Oh yeah, this is a 4 star page. Never heard of it but I have now, hence the beauty of SP pages.
Remmel is often forgotten. But as you can see it is one of the highest peaks in the state.
Nice page for some lonely talus! Too bad about the firefighters. A good tribute by you.
Their deaths were a big deal in firefighting circles. Poor planning apparently contributed to their deaths, which just goes to show that it's hard to do everything right.
Thanks for the vote.
Excellent post. I especially enjoyed the information and links concerning the burn and subsequent regrowth.
"Is that the actual color of the rock/vegetation (from the fire), or due to the light, or maybe the film? Or my hallucinating?
Thanks for the vote.
1. Vegetation does tend to be more rufus at this time of year (fall death cycle)
2. Sun is lower in the sky, creating more yellow tinting than when more overhead
3. Yes, film or processing (I think it's more the camera place I get the film developed). Bob Bolton has complained about it but I prefer more "lively" coloration than simply gray rock & ice. I agree there is often too much red or pink showing up.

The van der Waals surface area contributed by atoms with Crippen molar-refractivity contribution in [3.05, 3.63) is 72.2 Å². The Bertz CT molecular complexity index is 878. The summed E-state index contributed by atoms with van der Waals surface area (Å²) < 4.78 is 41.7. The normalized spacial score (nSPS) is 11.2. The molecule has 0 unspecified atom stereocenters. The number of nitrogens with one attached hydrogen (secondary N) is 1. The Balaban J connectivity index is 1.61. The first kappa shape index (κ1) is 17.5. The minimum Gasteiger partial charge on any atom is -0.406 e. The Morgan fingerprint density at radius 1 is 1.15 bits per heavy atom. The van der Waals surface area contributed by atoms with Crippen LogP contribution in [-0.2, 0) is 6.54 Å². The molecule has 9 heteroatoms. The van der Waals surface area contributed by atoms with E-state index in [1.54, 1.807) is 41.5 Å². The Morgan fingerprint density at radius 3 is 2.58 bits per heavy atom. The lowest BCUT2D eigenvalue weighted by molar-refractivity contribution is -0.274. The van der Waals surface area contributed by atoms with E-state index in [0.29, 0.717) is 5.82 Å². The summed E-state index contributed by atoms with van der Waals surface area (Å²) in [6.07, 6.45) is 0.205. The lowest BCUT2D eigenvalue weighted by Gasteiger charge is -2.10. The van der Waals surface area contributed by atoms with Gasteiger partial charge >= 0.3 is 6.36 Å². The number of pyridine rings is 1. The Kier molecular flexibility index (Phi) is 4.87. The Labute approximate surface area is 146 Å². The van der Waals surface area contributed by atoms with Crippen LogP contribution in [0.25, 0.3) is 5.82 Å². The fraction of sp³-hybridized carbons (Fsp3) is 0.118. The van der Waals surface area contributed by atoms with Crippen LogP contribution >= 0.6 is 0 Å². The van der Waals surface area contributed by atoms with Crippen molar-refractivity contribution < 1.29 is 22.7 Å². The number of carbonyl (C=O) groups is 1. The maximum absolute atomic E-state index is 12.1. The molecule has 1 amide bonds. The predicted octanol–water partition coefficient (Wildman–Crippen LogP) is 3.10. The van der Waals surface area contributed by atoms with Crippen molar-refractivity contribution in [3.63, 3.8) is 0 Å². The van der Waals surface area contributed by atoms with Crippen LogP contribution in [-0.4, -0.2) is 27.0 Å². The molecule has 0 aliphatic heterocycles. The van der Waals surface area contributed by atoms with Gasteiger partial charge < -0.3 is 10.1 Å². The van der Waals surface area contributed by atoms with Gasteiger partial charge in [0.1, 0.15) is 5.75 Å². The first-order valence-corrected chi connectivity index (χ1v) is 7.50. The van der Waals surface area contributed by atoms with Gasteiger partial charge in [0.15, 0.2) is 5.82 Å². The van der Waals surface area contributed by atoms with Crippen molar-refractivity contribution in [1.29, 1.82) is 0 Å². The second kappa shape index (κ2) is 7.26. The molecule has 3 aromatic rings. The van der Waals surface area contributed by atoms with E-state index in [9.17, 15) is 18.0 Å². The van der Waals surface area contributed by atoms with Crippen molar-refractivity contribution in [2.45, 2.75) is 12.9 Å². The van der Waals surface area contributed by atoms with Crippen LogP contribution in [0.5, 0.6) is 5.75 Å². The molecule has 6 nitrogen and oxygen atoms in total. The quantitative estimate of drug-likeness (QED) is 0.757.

4. My photos do tend to have a hallucinogenic quality...no they don't.
Another entry worthy to be in the SP enceclopedia! I also apreciate the section about fire and regrowth. Fortunate, that nature always makes a comeback.
I only hope she won't give up some day!
Very nice page! Looks like a beautiful place! Great job!
Very nice page. Happy to see you continuing to add summits in the Pasayten, of which Remmel is one of the more significant. The burn zone of the Thirtymile fire is similar to that of the Tyee fires in the Entiat drainage about 10 years ago. It should be interesting to compare the progress of the stages of regrowth in the two areas.
Thanks, Lee. I just put up a new Pasayten page: Coleman Peak. Here's a picture of some regrowth in Kay Creek drainage.
Wonderful page. Excellent writing!
My daughter and I climbed Remmel from the NW last week (detailed account posted in climber's log), and found the mountain a great easy mountaineering adventure. The mountain's large and isolated profile had captured our attention from first view at Horseshoe Basin, and just got better as we got closer. We found the NW Ridge a pile of boulders (like you mention), but mostly very stable ones, with several sections of steep good rock (we chose the easiest route through, at maybe 5.2 climbing, as well as several rappels) along the upper ridge. It was a very enjoyable summit outing for us.